"It's allowing me to feel big time," the elder Jarvis said by phone from his Boca Raton, Fla., home. "I have a chauffer."
The 64-year-old Jarvis paused for a moment, reflecting on where his career has taken him at this later stage in his coaching life.
"How many guys can say they live, No. 1, in Boca Raton, Florida, one of the nicest cities in the world? How many guys can go outside and it's 70s and 80s and sunny? How many guys can have their son come by, pick up the newspaper, drive them to work and then work side-by-side. I've got great kids on the team. It's almost like I'm back at Cambridge Rindge and Latin [High School in Massachusetts], coaching Patrick Ewing again."
Jarvis' decision to pursue the Florida Atlantic coaching opening in the spring of 2008 should be an example to all fired coaches from major conferences. Jarvis found a spot where he wanted to live, a school that welcomed him with open arms and had only expectations to one day be competitive for a conference title, no small feat in a league like the Sun Belt, where Western Kentucky regularly claims NCAA tournament wins.
Sure, Bobby Cremins found a similar type of formula for himself by landing at the College of Charleston. But Cremins' exit at Georgia Tech was celebrated, not soured.
John Brady found his own space at Arkansas State after being fired at LSU in the middle of the team's SEC schedule of the 2007-08 season.
There are homes for coaches who have had a taste of the big time. You just have to find the right one. Jarvis has.
"You try to find a good job in a place that your family would be happy and you'll be happy," Jarvis said. "It's more about finding the right fit. You have to think about the other people who have suffered with you a lot that deserve consideration. You can't just take any job."
Chris Morrison/US PresswireThe competitive fire still burns for Jarvis, who is working his fourth Division I head-coaching job.
Jarvis began coaching in Division I in 1985, finding success at Boston University and George Washington before landing at St. John's. He went to the NCAA tournament twice with the Terriers and four times at GW, including a Sweet 16 appearance in 1993.
He took over at St. John's when the Red Storm were loaded and coached them to the Elite Eight in 1999 in his first season at the school. Jarvis would go to two more NCAA tournaments, in 2000 and 2002, and win the postseason NIT in 2003 before the program collapsed the following season. Jarvis was out after six games into the 2003-04 season amid an NCAA investigation that would ultimately lead to a vacation of games from the 2000-01 to 2003-04 seasons.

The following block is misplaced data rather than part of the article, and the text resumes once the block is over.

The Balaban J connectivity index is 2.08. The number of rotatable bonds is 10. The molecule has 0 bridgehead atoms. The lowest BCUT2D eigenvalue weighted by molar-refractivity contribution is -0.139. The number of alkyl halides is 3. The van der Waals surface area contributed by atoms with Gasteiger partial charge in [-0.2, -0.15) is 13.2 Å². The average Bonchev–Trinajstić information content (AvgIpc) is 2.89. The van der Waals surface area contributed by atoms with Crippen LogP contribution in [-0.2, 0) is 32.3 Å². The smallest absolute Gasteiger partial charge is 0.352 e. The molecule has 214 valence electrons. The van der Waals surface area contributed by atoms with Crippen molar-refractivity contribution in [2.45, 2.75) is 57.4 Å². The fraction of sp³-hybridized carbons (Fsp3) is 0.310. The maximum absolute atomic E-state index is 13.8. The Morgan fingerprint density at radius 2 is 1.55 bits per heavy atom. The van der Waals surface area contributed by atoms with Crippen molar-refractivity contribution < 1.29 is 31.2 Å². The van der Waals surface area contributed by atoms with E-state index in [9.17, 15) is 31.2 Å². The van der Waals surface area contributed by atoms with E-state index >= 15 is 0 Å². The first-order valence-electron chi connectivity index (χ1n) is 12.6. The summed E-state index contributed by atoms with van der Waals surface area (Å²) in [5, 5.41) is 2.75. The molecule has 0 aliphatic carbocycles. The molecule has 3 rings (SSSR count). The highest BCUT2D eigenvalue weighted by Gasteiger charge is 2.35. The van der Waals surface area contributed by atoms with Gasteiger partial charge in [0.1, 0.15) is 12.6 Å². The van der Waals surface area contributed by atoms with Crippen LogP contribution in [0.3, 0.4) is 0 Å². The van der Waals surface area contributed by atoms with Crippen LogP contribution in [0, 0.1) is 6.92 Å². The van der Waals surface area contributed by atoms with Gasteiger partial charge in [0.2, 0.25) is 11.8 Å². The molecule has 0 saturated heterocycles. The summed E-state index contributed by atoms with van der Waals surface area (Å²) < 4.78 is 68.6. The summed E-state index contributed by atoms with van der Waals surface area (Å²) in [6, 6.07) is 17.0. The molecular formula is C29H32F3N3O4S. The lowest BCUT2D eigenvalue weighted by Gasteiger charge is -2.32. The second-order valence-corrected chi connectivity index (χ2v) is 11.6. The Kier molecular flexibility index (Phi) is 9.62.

Jarvis settled in as an TV analyst for a few years while pursuing head coaching gigs. But there were no significant bites at a high level. It was the reality that hits so many fired coaches.
"It's about the five-minute, the 10-minute or the 20-minute press conference -- especially in this day and age," Jarvis said. "A lot of athletic directors aren't guys who have coached or played. The search committees have more of a say of who gets hired than anybody. It's about the press conference and the perception after you get fired."
Jarvis coached the Owls to a 6-26 record last season, 2-16 in the Sun Belt. If he was looking to bolt as soon as possible, he would be searching for high-risk talent and junior college players.
That's not the case.
FAU has 12 freshmen and sophomores on its 14-player roster.
"I don't know if he's not going anywhere else, but he's committed to making this as good a program as he can, somewhat like George Washington," Mike Jarvis II said. "He's doing it the right way. He's more energized and excited. It's fun. He's coaching. It's not as big time, but we can make it something and make a mark again."